## by 30 and 30 is the value associated with all int fields of the class. This instruction can be used only
  ## for integers from -128 to 127.

  public com.waitingforcode.BytecodeSample();
    Code:
       0: aload_0       
       1: invokespecial #1                  // Method java/lang/Object."<init>":()V
       4: aload_0       
       5: bipush        30
       7: putfield      #2                  // Field normalAge:I
      10: aload_0       
      11: bipush        30
      13: putfield      #3                  // Field normalAgePP:I
      16: aload_0       
      17: bipush        30
      19: putfield      #4                  // Field normalAgePro:I
      22: aload_0       
      23: bipush        30
      25: putfield      #5                  // Field normalAgePri:I
      28: return        

  public com.waitingforcode.BytecodeSample(java.lang.String);
    Code:
       0: aload_0       
       1: invokespecial #1                  // Method java/lang/Object."<init>":()V
       4: aload_0       
       5: bipush        30
       7: putfield      #2                  // Field normalAge:I
      10: aload_0       
      11: bipush        30
      13: putfield      #3                  // Field normalAgePP:I
      16: aload_0       
      17: bipush        30
      19: putfield      #4                  // Field normalAgePro:I
      22: aload_0       
      23: bipush        30
      25: putfield      #5                  // Field normalAgePri:I
      28: return        

  public void doNothing();
    Code:
       0: return        

  public java.lang.String doNothingReturn();
    Code:
       0: ldc           #6                  // String text
       2: areturn       

  public java.lang.String returnString();
    Code:
       0: ldc           #7                  // String String
       2: areturn       

  ## If you are comparing methods returning void with the methods
  ## returning an object, you can see that both invoke some "return" 
  ## method at the end. 
  ## 
  ## Unlike in common programmer code, bytecode's "return" instruction sends void 
  ## result and "areturn" send a non-void one (as String in next line). 

  public java.lang.String returnStringWithParam(java.lang.String);
    Code:
       0: aload_1       
       1: areturn       

  void doNothingPP();
    Code:
       0: return        

  java.lang.String doNothingReturnPP();
    Code:
       0: ldc           #6                  // String text
       2: areturn       

  java.lang.String returnStringPP();
    Code:
       0: ldc           #7                  // String String
       2: areturn       

  ## If you compare the body of methods with and without parameters,
  ## you can observe the difference at the level of the first executed
  ## instruction. For parameter methods, aload_${NUMBER} load the
  ## object's reference onto stack from the parameter placed at
  ## ${NUMBER} position. So if we had two String parameters, we should
  ## see in method's body aload_1 and aload_2 instructions.

  java.lang.String returnStringWithParamPP(java.lang.String);
    Code:
       0: aload_1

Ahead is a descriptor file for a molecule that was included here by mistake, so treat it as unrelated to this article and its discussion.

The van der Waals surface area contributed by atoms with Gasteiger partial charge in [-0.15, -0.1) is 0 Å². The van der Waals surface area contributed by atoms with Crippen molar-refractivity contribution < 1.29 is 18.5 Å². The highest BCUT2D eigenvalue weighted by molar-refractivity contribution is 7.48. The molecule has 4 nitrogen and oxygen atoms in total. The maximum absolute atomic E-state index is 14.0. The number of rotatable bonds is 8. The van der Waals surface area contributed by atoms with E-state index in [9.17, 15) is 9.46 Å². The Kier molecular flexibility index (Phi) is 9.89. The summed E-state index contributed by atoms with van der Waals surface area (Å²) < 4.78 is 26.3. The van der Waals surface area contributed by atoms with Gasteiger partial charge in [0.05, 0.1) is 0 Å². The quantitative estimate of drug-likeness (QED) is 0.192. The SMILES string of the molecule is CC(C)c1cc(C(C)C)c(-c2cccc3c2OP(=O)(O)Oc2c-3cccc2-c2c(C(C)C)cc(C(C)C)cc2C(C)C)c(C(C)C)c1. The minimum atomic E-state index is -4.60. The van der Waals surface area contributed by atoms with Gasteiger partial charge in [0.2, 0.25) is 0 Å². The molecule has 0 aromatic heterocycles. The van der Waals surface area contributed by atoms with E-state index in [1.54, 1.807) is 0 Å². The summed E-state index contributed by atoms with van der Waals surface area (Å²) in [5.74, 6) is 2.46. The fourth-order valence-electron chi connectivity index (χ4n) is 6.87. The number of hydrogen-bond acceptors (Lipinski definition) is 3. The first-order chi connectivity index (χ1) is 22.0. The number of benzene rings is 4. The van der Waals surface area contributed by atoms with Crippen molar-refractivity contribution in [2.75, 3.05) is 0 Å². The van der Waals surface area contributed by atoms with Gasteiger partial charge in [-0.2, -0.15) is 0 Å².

1: areturn       

  protected void doNothingPro();
    Code:
       0: return        

  ## A very interesting instruction is used in this method. As you can see, it
  ## doesn't have any parameters in signature. However, it returns a String. If
  ## we want to know which String is returned, we can see at the first 
  ## instruction - ldc - which gets one constant value ("text" in our case) and
  ## push it onto stack. The values are got from constant pool and are identified
  ## by "#${NUMBER}" expression. This expression indicates the index of retrieved
  ## value in the constant pool.

  protected java.lang.String doNothingReturnPro();
    Code:
       0: ldc           #6                  // String text
       2: areturn       

  protected java.lang.String returnStringPro();
    Code:
       0: ldc           #7                  // String String
       2: areturn       

  protected java.lang.String returnStringWithParamPro(java.lang.String);
    Code:
       0: aload_1       
       1: areturn       

  private void doNothingPri();
    Code:
       0: return        

  private java.lang.String doNothingReturnPri();
    Code:
       0: ldc           #6                  // String text
       2: areturn       

  private java.lang.String returnStringPri();
    Code:
       0: ldc           #7                  // String String
       2: areturn       

  private java.lang.String returnStringWithParamPri(java.lang.String);
    Code:
       0: aload_1       
       1: areturn       
}

As you can see with commands in javap output, the printed form is explicit. Below you can find Java class used to generate bytecode output:

show printed Java class

This article introduced us into the world of Java's bytecode interpretation. At the begin we discovered how to generate bytecode from .class file. We used javap command for it. The second part was about an introduction to basic instructions of bytecode. We discovered how the variables are transmitted onto stock (bipush) and how they're defined for the class (putfield, ldc). We also saw the difference between methods returning void and returning something (areturn and return instructions).